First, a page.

Evaluating what Beliefs I create

I realized this week that if I had the awareness and wisdom I have now, I would have approached the dating scene a lot different when I was young. I recall my younger years as many a man rejecting me and finding a partner was a difficult and hard journey for me. I also remember many tears of loneliness, and feelings that men aren’t attracted to me because I either intimidate them, I’m too weird, too ugly, too fat, too muscled, and the list goes on. I internalized every single rejection I got. Every response I took on as something I caused and I started covering parts of the true me to hide what I thought was bad traits.

My eyes are opening to this lesson by not only looking at some of the events happening in my life, but more so by a huge event in Leon’s life. Leon must hand out flyers for his parenting talk this week. I don’t think many people will see this as fun, but he has an extremely paralyzing fear against it. He hasn’t found the root of this fear, but one thing that definitely comes up is that he is worried about the impression people will have of him while handing out flyers. Understanding the human nature, we are programmed to want acceptance. (This little piece of information is courtesy of Leon’s teachings) This means that it is pretty normal for him to worry about this. The danger of this human habit is that we create beliefs without even knowing if we base them on facts. When a woman looks at him with an annoyed face, is it because she’s thinking less of him or because her boss had just told her that she is not doing her job while at the same time she may be dealing with a grandmother on the brink of leaving this life. When person 2 and 3 is not taking a flyer, is it because they think he is a loser or because they are so scared of interacting with a stranger that they don’t dare open their window. And if they do think he is a loser, is it true? When he tells his story in front of thousands of people in 3 years’ time, is he still a loser?

We give away our power so easily to other people, allowing what we think they think of us to create beliefs that are probably grounded on nothing. For the first time in my life when someone gets angry at me I don’t jump to try and “fix” it. I fully acknowledge that their anger was probably triggered by something I said or did. But for the first time I am also able to not respond in anger, but take a step back and ask what is going on for this person. For the first time I also feel that I am able to communicate by listening to the other person, but also voicing my feelings and opinions in honesty. What is liberating for me is that I don’t feel that I need to soften the message I give to people because I fear they may get hurt. I don’t attack them, but I realise that if I’m honest about how I feel and how I perceive things, and about what my own expectations are, I actually get a more honest response.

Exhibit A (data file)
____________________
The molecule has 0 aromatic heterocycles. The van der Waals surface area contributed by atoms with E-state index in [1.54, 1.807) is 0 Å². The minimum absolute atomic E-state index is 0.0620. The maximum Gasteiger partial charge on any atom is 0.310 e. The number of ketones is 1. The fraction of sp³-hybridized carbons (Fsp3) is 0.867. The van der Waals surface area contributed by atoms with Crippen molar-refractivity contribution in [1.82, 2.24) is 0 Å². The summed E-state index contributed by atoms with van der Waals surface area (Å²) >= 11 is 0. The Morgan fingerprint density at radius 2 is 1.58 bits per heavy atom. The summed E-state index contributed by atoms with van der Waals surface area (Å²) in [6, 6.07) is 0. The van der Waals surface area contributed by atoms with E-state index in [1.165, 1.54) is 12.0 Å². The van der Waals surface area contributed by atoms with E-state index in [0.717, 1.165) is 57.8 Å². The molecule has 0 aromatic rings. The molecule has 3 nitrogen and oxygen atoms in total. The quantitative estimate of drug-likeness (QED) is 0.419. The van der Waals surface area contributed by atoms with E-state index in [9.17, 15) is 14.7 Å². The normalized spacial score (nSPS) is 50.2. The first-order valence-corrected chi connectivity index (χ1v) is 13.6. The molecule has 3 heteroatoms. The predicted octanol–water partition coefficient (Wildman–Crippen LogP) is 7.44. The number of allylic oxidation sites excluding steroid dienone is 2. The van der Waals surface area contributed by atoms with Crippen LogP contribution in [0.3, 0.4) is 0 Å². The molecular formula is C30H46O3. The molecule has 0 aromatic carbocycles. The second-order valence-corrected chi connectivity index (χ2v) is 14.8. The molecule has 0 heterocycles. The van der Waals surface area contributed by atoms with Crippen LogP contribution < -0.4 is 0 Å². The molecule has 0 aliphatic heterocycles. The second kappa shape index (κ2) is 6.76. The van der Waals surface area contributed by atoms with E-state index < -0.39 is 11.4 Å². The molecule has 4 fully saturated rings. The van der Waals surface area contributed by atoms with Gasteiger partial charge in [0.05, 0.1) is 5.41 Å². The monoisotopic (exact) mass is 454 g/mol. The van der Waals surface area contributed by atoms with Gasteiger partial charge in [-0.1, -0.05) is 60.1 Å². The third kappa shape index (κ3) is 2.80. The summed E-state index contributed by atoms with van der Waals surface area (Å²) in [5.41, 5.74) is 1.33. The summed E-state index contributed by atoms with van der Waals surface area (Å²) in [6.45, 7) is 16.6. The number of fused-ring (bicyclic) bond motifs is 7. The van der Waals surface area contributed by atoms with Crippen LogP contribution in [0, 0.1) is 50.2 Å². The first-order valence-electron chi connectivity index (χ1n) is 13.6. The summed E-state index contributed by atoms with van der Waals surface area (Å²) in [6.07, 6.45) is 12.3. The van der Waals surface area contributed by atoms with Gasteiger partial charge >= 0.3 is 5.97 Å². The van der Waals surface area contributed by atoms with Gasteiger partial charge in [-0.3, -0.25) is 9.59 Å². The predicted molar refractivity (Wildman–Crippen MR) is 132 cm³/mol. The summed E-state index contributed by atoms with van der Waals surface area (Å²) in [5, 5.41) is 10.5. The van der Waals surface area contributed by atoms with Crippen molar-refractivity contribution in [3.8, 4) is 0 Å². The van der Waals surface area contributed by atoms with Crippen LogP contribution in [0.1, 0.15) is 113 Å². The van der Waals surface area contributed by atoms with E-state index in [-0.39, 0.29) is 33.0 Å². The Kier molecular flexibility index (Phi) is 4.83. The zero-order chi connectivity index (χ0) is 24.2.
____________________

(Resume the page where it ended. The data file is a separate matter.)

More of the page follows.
What I’m learning is that most of the time people don’t react to who we are or what we say, but rather to what they believe they are. I had a hard talk to my team at work this week. Some people are very angry at me, but I find that the people who are the most upset are also the people I am the most concerned about.

What I struggled with for a while is that I can’t go around saying whatever I want and then saying it is not me, it is where people are at. I couldn’t see the line clearly, but now I do. If I go around telling people that I think they are useless, it is me just blatantly hurting their feelings. But if I have a conversation with them where I share how I feel with the intention of making them aware so they can become more, and they shove it in my face out of anger or any other emotion, it is not because of me.

My message today for everyone out there – don’t take people’s reactions to you personally. Deal with people from a place of love, acknowledge that sometimes you may still get it wrong and be willing to then change it, but also acknowledge that often people who hurt will not see what you see and they may react negatively to you. It is not your fault…don’t let it become a block for you.

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